Most SoundSpace programs incorporate artistic disciplines beyond the musical realm, bringing in dancers, performance artists, and many others. “BioSounds” continues that interdisciplinary thread. Composer Jason Cella and dancer Rosalyn Nasky will perform a duet that combines layers of electronic music with movement the pair describes as “stark and anatomical”.

The unexpected and unconventional nature of the “BioSounds” lineup blends well with the mission of the SoundSpace series. Created in 2010, the program brings local composers, musicians, and movement artists to the Blanton for three events every year, always held on Sunday afternoons. Each SoundSpace program centers around a theme. Past events explored diverse topics like extreme weather, the history of radio, and the refugee experience.

With SoundSpace, Parker endeavors to engage audiences in a way that has them flowing through the galleries and exploring the museum. Performers are scattered through the Blanton’s many public spaces, from the vast light-filled atrium to intimate exhibition spaces where the action plays out just a few steps away.

SoundSpace features multiple live performances throughout the galleries and public spaces of the Blanton Museum of Art. Photo courtesy the Blanton.

The SoundSpace experience unfolds like an artistic treasure hunt. Audience members are encouraged to move between performances and experience the music at their own pace.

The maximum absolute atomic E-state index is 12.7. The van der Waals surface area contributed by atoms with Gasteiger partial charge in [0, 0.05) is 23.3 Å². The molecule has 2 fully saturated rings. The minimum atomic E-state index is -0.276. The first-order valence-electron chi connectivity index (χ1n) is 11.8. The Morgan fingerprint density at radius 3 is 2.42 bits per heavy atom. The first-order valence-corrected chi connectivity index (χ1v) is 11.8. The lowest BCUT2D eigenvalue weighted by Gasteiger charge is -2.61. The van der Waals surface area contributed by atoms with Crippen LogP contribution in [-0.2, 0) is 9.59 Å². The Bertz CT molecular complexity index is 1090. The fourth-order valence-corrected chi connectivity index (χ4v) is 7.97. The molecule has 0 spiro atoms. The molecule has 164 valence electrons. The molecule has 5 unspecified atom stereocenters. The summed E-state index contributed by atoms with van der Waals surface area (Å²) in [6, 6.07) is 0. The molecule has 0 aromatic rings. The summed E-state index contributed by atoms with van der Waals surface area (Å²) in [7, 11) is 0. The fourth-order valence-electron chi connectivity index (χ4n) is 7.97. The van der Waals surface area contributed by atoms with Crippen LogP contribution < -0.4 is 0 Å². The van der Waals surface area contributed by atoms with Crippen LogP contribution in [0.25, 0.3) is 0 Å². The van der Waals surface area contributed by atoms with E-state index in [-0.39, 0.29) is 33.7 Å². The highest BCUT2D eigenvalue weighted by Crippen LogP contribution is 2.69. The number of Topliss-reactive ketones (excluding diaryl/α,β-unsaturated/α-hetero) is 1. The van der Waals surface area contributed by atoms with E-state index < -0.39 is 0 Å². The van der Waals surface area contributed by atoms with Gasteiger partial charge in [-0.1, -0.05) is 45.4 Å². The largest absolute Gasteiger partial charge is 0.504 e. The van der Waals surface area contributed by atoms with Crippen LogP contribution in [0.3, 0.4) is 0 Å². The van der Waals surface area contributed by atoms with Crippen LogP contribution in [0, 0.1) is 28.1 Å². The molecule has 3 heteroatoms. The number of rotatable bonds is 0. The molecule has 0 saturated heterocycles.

For Ray Williams, the Blanton’s Director of Education, creating these types of experiences expands the concept of the art museum beyond the visual realm. “We’re very interested in the museum space as a place that is changing, that is a site for creativity, that welcomes different kinds of people for different kinds of experiences,” Williams explains.

“It’s about creating a multi-sensory environment. Even though the art museum is going to privilege visual experience, we want to be aware of the whole body, mind, and spirit that comes with every visitor. We hope to touch them in a meaningful way that connects with their life and the things they care about.”

“BioSounds” isn’t the first collaboration between the Blanton and Dell Medical School. Every year, Williams welcomes first-year medical students into the Blanton for guided museum visits designed to stretch their creativity and emotional intelligence. “They come three times a year for museum experiences that build their skills of observation, empathetic communication, and resilience,” says Williams. “It’s cool to have SoundSpace resonate with the teaching that we do with the physicians and nurses.”

“I feel excited about the opportunity for medical researchers and students to partner on creative projects like the pieces in ‘BioSounds,’” he continues.

“I think sometimes their work is so science-oriented, and also so oriented towards preparing for the next exam or hurdle in their training. It’s a great opportunity to be able to partner with somebody wonderfully creative like Steve Parker on something that’s resonant with their professional concerns. That’s a process that stretches them and reminds them of their creative selves.”